This agent commissions suit could rock the resi industry

NAR, Realogy say they will appeal federal ruling

National /
Apr.April 26, 2022 10:30 AM
NAR president Leslie Rouda Smith (Facebook/Leslie Rouda Smith, iStock)

NAR president Leslie Rouda Smith (Facebook/Leslie Rouda Smith, iStock/Photo Illustration by Steven Dilakian for The Real Deal)

A federal court ruling paved the way for homesellers to seek reimbursement on commissions paid to buyer agents, threatening to rock the residential real estate industry.

Judge Stephen Bough ruled on Friday that one of two federal commission lawsuits could receive class-action certification, Inman reported. The lawsuit started three years ago, when two homeseller plaintiffs Joshua Sitzer and Amy Winger filed a lawsuit against the National Association of Realtors, Realogy and others, claiming the sharing of commissions between listing and buyer brokers violated the Sherman Antitrust Act.

The lawsuit hoped to have homebuyers pay their brokers directly instead of having listing brokers pay buyer brokers from what the seller pays listing brokers. The lawsuit alleges the model inflates the costs to sellers.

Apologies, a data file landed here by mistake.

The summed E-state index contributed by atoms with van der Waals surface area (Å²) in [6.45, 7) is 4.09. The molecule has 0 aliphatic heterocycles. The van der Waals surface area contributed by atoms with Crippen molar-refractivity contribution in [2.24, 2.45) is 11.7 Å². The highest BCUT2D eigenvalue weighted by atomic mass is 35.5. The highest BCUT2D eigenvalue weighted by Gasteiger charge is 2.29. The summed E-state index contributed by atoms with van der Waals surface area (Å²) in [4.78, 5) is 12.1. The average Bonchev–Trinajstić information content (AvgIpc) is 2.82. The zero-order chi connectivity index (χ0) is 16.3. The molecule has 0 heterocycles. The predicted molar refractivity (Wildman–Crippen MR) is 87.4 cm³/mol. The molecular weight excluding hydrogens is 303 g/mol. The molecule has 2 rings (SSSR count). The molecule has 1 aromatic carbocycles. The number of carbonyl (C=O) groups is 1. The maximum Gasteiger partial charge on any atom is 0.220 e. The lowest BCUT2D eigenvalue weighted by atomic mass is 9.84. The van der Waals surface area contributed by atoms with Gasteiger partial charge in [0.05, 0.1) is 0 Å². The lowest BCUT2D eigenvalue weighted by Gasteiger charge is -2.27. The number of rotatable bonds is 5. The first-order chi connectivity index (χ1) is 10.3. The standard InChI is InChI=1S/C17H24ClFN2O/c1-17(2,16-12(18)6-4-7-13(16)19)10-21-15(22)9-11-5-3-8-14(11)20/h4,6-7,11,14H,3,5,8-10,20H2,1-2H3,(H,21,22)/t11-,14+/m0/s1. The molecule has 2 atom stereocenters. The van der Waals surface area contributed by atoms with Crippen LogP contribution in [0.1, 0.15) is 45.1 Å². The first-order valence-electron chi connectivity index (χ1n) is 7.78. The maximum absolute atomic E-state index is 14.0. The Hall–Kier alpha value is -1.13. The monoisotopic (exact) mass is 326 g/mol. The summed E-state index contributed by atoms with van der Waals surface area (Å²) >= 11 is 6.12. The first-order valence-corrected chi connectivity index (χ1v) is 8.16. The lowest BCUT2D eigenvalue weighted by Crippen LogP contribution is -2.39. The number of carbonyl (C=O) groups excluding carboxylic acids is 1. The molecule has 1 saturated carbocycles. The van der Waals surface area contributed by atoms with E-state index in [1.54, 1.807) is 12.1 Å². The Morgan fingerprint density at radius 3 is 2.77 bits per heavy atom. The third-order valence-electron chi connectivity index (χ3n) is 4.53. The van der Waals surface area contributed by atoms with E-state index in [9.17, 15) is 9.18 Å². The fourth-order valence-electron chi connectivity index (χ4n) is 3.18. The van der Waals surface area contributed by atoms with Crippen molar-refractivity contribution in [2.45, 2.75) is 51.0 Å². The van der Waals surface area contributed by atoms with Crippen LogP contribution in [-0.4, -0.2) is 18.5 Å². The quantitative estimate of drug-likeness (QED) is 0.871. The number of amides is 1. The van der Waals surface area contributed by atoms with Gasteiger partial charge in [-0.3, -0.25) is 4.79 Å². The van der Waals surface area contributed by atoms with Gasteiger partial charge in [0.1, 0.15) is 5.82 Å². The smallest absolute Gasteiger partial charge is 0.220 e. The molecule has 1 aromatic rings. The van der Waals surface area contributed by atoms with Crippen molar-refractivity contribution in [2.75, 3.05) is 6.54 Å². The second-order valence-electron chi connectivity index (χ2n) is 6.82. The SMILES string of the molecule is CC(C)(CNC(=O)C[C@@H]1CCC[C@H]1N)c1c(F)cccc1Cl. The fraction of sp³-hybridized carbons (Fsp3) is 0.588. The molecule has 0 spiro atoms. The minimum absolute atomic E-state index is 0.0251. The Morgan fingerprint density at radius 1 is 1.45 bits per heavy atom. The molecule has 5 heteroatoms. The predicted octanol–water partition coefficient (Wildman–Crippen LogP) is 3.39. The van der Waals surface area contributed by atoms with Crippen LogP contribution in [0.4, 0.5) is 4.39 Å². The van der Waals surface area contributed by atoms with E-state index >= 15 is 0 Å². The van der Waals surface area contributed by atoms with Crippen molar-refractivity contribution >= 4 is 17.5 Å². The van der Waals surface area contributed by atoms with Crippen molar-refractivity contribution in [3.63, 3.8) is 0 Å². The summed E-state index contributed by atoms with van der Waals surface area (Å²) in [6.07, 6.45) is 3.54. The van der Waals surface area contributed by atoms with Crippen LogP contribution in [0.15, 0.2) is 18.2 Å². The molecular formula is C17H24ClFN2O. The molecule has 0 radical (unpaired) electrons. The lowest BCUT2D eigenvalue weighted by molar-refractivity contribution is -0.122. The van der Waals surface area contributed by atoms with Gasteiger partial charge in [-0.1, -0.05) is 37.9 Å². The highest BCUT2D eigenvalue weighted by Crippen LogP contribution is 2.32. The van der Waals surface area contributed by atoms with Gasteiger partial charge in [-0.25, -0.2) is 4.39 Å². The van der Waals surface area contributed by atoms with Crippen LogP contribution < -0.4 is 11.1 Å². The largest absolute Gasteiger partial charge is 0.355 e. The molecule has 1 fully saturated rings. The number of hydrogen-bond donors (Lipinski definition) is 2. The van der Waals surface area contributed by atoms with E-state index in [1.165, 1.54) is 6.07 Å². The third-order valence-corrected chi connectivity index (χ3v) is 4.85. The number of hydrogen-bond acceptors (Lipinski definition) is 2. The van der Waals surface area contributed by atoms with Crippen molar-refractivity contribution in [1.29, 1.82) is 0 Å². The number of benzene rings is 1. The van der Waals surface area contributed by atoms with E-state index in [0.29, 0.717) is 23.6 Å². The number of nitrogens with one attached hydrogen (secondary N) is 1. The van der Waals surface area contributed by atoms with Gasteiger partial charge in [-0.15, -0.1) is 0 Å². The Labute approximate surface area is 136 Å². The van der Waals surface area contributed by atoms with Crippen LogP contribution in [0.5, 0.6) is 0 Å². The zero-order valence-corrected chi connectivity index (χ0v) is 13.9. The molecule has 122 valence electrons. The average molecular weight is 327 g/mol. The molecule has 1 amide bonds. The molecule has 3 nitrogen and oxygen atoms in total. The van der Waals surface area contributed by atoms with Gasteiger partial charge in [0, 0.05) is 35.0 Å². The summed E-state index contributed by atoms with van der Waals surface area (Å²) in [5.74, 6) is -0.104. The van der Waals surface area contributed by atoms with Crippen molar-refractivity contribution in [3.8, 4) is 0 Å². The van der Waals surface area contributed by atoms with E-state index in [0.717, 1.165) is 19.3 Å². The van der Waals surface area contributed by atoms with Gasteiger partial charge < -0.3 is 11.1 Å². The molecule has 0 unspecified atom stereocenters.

The judge ruled that class-action certification is the “superior method for fairly and efficiently adjudicating the controversy.” With the decision, the Sitzer/Winger lawsuit can now represent any seller who paid a broker commission for a residential real estate deal across four Missouri MLSs, going back to April 2014.

The legal fallout could be massive. Hundreds of thousands of homesellers can now seek reimbursement on commissions paid to buyer agents in the last eight years, totaling more than $1 billion.

NAR and Realogy both said that they plan to appeal the decision. Keller Williams also said it was aware of the ruling without declaring whether or not it would appeal, but did note the court decision didn’t make mention of the merits of the plaintiffs’ case.

An even bigger federal case along the same lines is unfolding in Illinois. Should NAR and Realogy lose their appeals, it could set a precedent for other homesellers to challenge the broker commissions model across the country.

[Inman] — Holden Walter-Warner





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